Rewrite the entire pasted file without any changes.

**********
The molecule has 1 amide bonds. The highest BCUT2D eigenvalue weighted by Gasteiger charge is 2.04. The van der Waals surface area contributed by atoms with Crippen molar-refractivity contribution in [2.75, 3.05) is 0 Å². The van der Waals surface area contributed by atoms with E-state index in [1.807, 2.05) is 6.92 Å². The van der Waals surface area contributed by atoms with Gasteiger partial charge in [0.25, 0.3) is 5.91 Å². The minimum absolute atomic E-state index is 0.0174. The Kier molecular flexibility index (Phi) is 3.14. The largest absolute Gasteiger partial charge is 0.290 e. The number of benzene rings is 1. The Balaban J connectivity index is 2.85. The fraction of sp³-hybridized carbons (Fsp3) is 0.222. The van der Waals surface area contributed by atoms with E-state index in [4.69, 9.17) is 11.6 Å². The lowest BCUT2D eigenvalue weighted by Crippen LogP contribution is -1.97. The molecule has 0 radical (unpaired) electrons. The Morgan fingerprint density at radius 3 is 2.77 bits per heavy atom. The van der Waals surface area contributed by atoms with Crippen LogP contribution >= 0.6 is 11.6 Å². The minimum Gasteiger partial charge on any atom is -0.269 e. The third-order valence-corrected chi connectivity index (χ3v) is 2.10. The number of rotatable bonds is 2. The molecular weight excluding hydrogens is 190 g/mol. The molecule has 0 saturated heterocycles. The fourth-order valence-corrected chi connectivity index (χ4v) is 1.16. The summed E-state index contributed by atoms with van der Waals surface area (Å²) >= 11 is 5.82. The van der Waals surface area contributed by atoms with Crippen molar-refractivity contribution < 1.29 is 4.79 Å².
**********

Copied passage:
The molecule has 1 amide bonds. The highest BCUT2D eigenvalue weighted by Gasteiger charge is 2.04. The van der Waals surface area contributed by atoms with Crippen molar-refractivity contribution in [2.75, 3.05) is 0 Å². The van der Waals surface area contributed by atoms with E-state index in [1.807, 2.05) is 6.92 Å². The van der Waals surface area contributed by atoms with Gasteiger partial charge in [0.25, 0.3) is 5.91 Å². The minimum absolute atomic E-state index is 0.0174. The Kier molecular flexibility index (Phi) is 3.14. The largest absolute Gasteiger partial charge is 0.290 e. The number of benzene rings is 1. The Balaban J connectivity index is 2.85. The fraction of sp³-hybridized carbons (Fsp3) is 0.222. The van der Waals surface area contributed by atoms with E-state index in [4.69, 9.17) is 11.6 Å². The lowest BCUT2D eigenvalue weighted by Crippen LogP contribution is -1.97. The molecule has 0 radical (unpaired) electrons. The Morgan fingerprint density at radius 3 is 2.77 bits per heavy atom. The van der Waals surface area contributed by atoms with Crippen LogP contribution >= 0.6 is 11.6 Å². The minimum Gasteiger partial charge on any atom is -0.269 e. The third-order valence-corrected chi connectivity index (χ3v) is 2.10. The number of rotatable bonds is 2. The molecular weight excluding hydrogens is 190 g/mol. The molecule has 0 saturated heterocycles. The fourth-order valence-corrected chi connectivity index (χ4v) is 1.16. The summed E-state index contributed by atoms with van der Waals surface area (Å²) >= 11 is 5.82. The van der Waals surface area contributed by atoms with Crippen molar-refractivity contribution < 1.29 is 4.79 Å².